Where I Was 40 Years Ago (a radio story)

A. Joseph Ross lawyer@attorneyross.com
Sat Nov 22 01:37:17 EST 2003

On 21 Nov 2003 at 13:31, Donna Halper wrote:

> His name was Dr O'Leary (I never figured out what
> he was a doctor of...) 

Probably Education.

> I do recall that I was the one who confirmed for everyone the terrible
> news that yes, it was no rumour; the president really had been shot.  And
> so much changed for all of us after that. 

I have a radio story, too.  I was a freshman at UMass, and I had already begun to do news 
announcing on WMUA.  At the time, the station signed on 
at 4:30 PM, with something called "Music Theater."  This was a direct steal, both the format 
and the title, from WBOS at the time, but it consisted of instrumental pop music, played 
without announcement, except for 5 minutes of news on the hour, headlines on the half hour, 
and a promo on the quarter hour.  It was a convenient place to start a freshman, and my 
airshift was every Friday afternoon until about 6:00 PM.

After a late lunch at the Dining Commons, I returned to the dorm to find a large crowd around 
the TV.  After learning what had happened, I went upstairs to my room and listened to the 
radio for a little while.  At that time, the President's condition was unknown.  There was also 
a brief rumor about Vice President Johnson having had a heart attack on learning the news.  
This turned out to be simply a misinterpretation of the simple fact that LBJ did have a heart 
attack in 1955.

Anyway, at some point I decided to go down to the station, where I found a large crowd in 
front of the teletype.  The news studio was being used by people who were preparing for a 
special report later in the evening, and the performance studio was being used by the 
campus paper, which didn't have a teletype of its own in those days, to prepare a special 
edition.  As it came time to go on the air, they ran a line to the Tech Department shop and 
set up the "consolette," a two-turntable remote affair normally used to do a Friday night rock 
& roll show from the Student Union.  Meanwhile, the classical music director picked some 
appropriately somber music.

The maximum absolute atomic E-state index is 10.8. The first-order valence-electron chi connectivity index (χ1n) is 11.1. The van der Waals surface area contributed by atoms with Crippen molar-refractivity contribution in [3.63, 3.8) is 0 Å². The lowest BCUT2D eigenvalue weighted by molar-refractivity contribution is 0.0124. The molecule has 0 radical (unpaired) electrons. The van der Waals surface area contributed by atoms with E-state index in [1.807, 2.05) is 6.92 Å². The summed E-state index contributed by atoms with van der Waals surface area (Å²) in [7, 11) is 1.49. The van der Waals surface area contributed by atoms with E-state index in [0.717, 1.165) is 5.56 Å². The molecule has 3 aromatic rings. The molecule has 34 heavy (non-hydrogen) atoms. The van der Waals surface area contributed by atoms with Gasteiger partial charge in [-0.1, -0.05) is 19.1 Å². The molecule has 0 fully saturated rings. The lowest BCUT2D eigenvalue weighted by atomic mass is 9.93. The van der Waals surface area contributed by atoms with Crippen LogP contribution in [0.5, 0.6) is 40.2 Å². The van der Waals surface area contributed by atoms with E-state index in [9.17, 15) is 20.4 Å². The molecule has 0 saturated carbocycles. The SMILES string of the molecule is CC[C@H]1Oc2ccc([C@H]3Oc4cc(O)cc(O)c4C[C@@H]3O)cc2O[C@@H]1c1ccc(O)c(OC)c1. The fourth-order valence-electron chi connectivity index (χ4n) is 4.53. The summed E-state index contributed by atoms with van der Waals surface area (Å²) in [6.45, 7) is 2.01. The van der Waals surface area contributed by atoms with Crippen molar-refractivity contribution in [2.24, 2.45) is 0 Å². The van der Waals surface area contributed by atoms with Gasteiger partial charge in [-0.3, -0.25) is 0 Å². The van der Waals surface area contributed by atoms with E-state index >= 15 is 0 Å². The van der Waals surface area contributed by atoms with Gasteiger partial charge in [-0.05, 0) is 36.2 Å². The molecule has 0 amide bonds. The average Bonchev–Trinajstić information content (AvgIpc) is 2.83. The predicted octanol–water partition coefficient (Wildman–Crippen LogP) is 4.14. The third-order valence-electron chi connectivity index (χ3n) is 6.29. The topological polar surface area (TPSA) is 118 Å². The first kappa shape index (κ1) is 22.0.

I cleared some space on the workbench for a microphone and copy, including the sign-on 
announcement, which I was going to have to read in place of the taped version that we 
usually used.  I also had an announcement that classes were going to be cancelled until 
after the funeral.  That soon became until after Thanksgiving break.

I managed to keep my voice steady, with only one bad moment, as I read the sign-on and 
class cancellation announcement.  We went to music until 5:00.

I sometimes had to fight to get the news copy that I needed, since others were using it either 
for the evening special or the newspaper.  I remember specifically asking for the story of 
President Johnson's swearing-in.  As I was doing the 5:00 newscast, the program director 
came tiptoeing into our makeshift studio, with a piece of teletype paper in his hand.  I could 
tell that he had some late-breaking news, and when I finished what I was reading, I stepped 
back from the microphone, and he stepped up and read the news of the arrest of Lee Harvey 
Oswald.  He then stepped back, and I resumed my newscast.

I suppose I could have reached up for it and said, "This just handed me!" but I didn't think of 
that until sometime in the early 90s, when I told the story at a station reunion.

A. Joseph Ross, J.D.                           617.367.0468
 15 Court Square, Suite 210                 lawyer@attorneyross.com
Boston, MA 02108-2503           	         http://www.attorneyross.com

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